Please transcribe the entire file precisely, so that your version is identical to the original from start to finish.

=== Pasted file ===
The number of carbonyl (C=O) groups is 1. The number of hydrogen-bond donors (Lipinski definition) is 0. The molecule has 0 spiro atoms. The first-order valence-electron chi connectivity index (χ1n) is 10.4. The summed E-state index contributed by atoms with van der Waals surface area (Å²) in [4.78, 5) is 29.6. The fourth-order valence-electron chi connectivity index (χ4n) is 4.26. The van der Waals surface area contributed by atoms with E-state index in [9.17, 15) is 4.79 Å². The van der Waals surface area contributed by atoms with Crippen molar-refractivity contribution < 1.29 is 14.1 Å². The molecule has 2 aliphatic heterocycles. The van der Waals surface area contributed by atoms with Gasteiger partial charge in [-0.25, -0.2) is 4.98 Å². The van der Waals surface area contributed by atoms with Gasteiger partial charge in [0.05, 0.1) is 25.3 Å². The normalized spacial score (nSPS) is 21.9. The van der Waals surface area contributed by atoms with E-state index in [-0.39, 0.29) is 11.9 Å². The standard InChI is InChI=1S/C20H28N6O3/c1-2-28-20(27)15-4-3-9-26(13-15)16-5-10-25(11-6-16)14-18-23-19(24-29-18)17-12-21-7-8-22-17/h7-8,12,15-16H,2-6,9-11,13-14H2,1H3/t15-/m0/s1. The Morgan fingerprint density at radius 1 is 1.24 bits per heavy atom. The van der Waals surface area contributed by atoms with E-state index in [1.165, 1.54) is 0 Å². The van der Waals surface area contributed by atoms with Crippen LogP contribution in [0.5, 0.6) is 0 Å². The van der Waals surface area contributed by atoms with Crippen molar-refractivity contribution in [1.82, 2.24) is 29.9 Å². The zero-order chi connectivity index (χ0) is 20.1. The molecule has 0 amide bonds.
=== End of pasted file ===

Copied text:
The number of carbonyl (C=O) groups is 1. The number of hydrogen-bond donors (Lipinski definition) is 0. The molecule has 0 spiro atoms. The first-order valence-electron chi connectivity index (χ1n) is 10.4. The summed E-state index contributed by atoms with van der Waals surface area (Å²) in [4.78, 5) is 29.6. The fourth-order valence-electron chi connectivity index (χ4n) is 4.26. The van der Waals surface area contributed by atoms with E-state index in [9.17, 15) is 4.79 Å². The van der Waals surface area contributed by atoms with Crippen molar-refractivity contribution < 1.29 is 14.1 Å². The molecule has 2 aliphatic heterocycles. The van der Waals surface area contributed by atoms with Gasteiger partial charge in [-0.25, -0.2) is 4.98 Å². The van der Waals surface area contributed by atoms with Gasteiger partial charge in [0.05, 0.1) is 25.3 Å². The normalized spacial score (nSPS) is 21.9. The van der Waals surface area contributed by atoms with E-state index in [-0.39, 0.29) is 11.9 Å². The standard InChI is InChI=1S/C20H28N6O3/c1-2-28-20(27)15-4-3-9-26(13-15)16-5-10-25(11-6-16)14-18-23-19(24-29-18)17-12-21-7-8-22-17/h7-8,12,15-16H,2-6,9-11,13-14H2,1H3/t15-/m0/s1. The Morgan fingerprint density at radius 1 is 1.24 bits per heavy atom. The van der Waals surface area contributed by atoms with E-state index in [1.165, 1.54) is 0 Å². The van der Waals surface area contributed by atoms with Crippen LogP contribution in [0.5, 0.6) is 0 Å². The van der Waals surface area contributed by atoms with Crippen molar-refractivity contribution in [1.82, 2.24) is 29.9 Å². The zero-order chi connectivity index (χ0) is 20.1. The molecule has 0 amide bonds.